Dodie Smith facts for kids

Kids Encyclopedia Facts

Dorothy Gladys Smith (born in 1896), commonly known as Dodie Smith, was an English children’s book author and playwright. She is most famous for writing The Hundred and One Dalmatians and I Capture the Castle, both adapted into famous films. Ms Smith had not intended to be a writer. Her first love was acting but, she once admitted, "I simply wasn't very good."

Early life

Smith was born on May 3, 1896 in Whitefield, UK. When she was eighteen years old, her father died, so after that she and her mother lived with her family - her grandparents, three uncles and two aunts, in an old house with a garden leaning towards the Manchester Ship Canal. Both her mother and grandmother wrote and composed. Almost everyone in the household sang and played an instrument (including pianos, a violin, a mandolin, a guitar and a banjo) and one uncle, a nonprofessional but decent actor, was usually rehearsing, preferably with Smith there to give him cues. Although she had liked theater for a while before she could read, it was hearing of her uncle's parts which really sparked her passion for acting and writing plays, especially as the cues she gave to her uncle got longer and longer and, by the age of nine, Smith had written a forty-page play.

Early career

Even when her mother described her first play as dull and boring, she did not stop trying to succeed. Soon she became a young actress for many theaters after studying at the London’s Royal Academy of Art. During World War I, Smith went to France to help amuse the soldiers there and also appeared in a performance of John Galsworthy's Pigeon. In 1923, the actress left the theater to work as a buyer for Heal and Son, a furniture company where she remained for the next eight years, writing for the stage in cinema in her free time. Smith first gained recognition as a playwright, going by the name of C. L. Anthony until 1935. In 1931, Smith sold her play Autumn Crocus to one of her old stage directors. Although she had written a screenplay and a stage play before, Autumn Crocus proved to be the work that turned her career around. Call It a Day was the first play Smith wrote under her own name; also proving to be her most financially rewarding piece. Her plays, generally simple comedies about middle-class life, received much praise, both popular and critical. "The ability to recreate detail, to capture the nuances of everyday conversation, to recognize humor in the trivialities of middle-class life marks the dramas of Dodie Smith," wrote Martha Hadsel. "Her critics sometimes found fault with what they considered her superficiality, but most admitted that her plays provided enjoyable entertainment." Hadsel claimed Smith to be "one of the few successful women dramatists in England and America during the first half of the twentieth century."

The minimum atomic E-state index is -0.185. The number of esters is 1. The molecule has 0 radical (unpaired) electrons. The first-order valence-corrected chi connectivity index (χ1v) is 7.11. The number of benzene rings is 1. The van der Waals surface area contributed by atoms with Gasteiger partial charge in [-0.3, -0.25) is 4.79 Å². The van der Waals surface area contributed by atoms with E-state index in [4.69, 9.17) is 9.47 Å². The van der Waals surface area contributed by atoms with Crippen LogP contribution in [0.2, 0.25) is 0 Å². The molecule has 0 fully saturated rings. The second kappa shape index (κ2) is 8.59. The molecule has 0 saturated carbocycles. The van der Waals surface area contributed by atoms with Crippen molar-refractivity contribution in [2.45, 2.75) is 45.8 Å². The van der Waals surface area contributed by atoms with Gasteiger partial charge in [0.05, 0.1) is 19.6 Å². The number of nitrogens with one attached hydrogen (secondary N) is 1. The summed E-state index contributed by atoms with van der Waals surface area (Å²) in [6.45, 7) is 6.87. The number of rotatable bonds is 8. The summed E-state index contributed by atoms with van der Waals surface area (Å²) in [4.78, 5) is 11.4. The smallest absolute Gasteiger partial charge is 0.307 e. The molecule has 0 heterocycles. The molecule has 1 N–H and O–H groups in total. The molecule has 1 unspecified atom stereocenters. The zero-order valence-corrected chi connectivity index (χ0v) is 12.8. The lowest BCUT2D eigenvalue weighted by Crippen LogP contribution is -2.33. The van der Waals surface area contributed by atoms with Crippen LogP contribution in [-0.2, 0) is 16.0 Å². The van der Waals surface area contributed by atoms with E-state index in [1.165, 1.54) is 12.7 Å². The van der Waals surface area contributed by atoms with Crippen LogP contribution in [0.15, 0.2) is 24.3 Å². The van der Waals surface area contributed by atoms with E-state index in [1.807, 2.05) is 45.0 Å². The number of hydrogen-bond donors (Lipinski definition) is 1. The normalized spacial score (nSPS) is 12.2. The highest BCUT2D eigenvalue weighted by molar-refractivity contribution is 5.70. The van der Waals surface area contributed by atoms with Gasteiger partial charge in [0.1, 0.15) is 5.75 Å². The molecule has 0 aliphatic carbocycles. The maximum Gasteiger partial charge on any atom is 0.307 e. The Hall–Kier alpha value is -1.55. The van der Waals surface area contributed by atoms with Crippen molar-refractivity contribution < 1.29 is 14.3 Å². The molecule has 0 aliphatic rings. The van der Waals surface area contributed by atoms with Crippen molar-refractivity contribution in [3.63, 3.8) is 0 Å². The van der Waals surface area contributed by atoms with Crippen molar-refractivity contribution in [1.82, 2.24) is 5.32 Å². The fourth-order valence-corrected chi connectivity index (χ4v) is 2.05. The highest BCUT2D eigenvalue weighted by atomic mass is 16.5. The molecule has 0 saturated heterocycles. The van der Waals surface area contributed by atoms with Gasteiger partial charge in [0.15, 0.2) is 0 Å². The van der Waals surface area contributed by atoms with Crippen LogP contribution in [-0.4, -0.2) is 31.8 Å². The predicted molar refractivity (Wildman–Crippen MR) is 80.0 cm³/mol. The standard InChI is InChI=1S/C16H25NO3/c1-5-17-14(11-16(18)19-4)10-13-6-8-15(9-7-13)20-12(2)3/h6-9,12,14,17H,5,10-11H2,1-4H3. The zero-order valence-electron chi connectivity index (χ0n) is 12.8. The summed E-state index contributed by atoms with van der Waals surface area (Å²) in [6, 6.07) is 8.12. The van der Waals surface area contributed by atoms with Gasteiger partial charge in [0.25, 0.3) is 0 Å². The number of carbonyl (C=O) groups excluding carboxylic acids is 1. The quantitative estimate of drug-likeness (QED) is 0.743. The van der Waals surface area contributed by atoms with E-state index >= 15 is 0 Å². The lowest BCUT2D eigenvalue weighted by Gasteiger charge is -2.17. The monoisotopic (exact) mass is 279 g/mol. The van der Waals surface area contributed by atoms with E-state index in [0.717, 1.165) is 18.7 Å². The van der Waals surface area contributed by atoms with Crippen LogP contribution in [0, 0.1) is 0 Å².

Works of Dodie Smith

Children’s books:

- The Hundred and One Dalmatians, 1956.

- The Starlight Barking, 1968.

- The Midnight Kittens, 1978.

Plays:

- Call It a Day, 1937.

- Bonnet over the Windmill, 1937.

- (And co-director) Dear Octopus, 1939.

- Autumn Crocus, Service, and Touch Wood, 1939.

- Lovers and Friends, 1944.

- Letter from Paris, 1954.

- I Capture the Castle, 1948.

- These People, Those Books, 1958.

- Amateur Means Lover, 1962.

Novels:

- I Capture the Castle, 1999.

- The New Moon with the Old, 1963.

- The Town in Bloom, 1965.

- It Ends with Revelations, 1967.

- A Tale of Two Families, 1970.

- The Girl from the Candle-lit Bath, 1978.

Autobiographies:

- Look Back with Love: A Manchester Childhood, 1974.

- Look Back with Mixed Feelings, 1978.

- Look Back with Astonishment, 1979.

- Look Back with Gratitude, 1985.

Screenplays:

- (With Frank Partos) The Uninvited (adapted from the novel by Dorothy Macardle), Paramount, 1944.

- (With Lesser Samuels) Darling, How Could You! (adapted from Alice-Sit-by-the-Fire by James M. Barrie), Paramount, 1951.

- Also author of screenplay "Schoolgirl Rebels" (under pseudonym Charles Henry Percy), 1915.

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Dodie Smith Facts for Kids. Kiddle Encyclopedia.